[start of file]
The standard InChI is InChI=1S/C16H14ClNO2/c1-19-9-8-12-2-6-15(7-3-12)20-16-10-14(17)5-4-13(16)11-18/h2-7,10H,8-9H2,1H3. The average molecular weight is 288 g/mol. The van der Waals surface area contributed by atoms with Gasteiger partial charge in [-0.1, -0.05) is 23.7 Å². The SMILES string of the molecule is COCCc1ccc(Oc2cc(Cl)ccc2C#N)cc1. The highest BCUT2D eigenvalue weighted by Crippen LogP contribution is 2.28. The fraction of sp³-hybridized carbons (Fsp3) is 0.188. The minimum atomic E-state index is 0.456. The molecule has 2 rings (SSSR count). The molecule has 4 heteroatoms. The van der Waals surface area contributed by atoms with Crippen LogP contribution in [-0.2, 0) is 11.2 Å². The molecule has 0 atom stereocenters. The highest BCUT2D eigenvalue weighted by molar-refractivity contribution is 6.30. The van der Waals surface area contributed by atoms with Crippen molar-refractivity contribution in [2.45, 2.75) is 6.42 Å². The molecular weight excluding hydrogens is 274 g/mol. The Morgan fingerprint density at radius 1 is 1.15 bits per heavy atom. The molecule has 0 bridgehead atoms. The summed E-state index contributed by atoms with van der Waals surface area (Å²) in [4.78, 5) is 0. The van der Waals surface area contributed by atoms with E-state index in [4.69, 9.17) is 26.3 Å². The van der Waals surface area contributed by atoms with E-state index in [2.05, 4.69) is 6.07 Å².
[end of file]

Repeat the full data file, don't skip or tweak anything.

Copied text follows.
The standard InChI is InChI=1S/C16H14ClNO2/c1-19-9-8-12-2-6-15(7-3-12)20-16-10-14(17)5-4-13(16)11-18/h2-7,10H,8-9H2,1H3. The average molecular weight is 288 g/mol. The van der Waals surface area contributed by atoms with Gasteiger partial charge in [-0.1, -0.05) is 23.7 Å². The SMILES string of the molecule is COCCc1ccc(Oc2cc(Cl)ccc2C#N)cc1. The highest BCUT2D eigenvalue weighted by Crippen LogP contribution is 2.28. The fraction of sp³-hybridized carbons (Fsp3) is 0.188. The minimum atomic E-state index is 0.456. The molecule has 2 rings (SSSR count). The molecule has 4 heteroatoms. The van der Waals surface area contributed by atoms with Crippen LogP contribution in [-0.2, 0) is 11.2 Å². The molecule has 0 atom stereocenters. The highest BCUT2D eigenvalue weighted by molar-refractivity contribution is 6.30. The van der Waals surface area contributed by atoms with Crippen molar-refractivity contribution in [2.45, 2.75) is 6.42 Å². The molecular weight excluding hydrogens is 274 g/mol. The Morgan fingerprint density at radius 1 is 1.15 bits per heavy atom. The molecule has 0 bridgehead atoms. The summed E-state index contributed by atoms with van der Waals surface area (Å²) in [4.78, 5) is 0. The van der Waals surface area contributed by atoms with E-state index in [4.69, 9.17) is 26.3 Å². The van der Waals surface area contributed by atoms with E-state index in [2.05, 4.69) is 6.07 Å².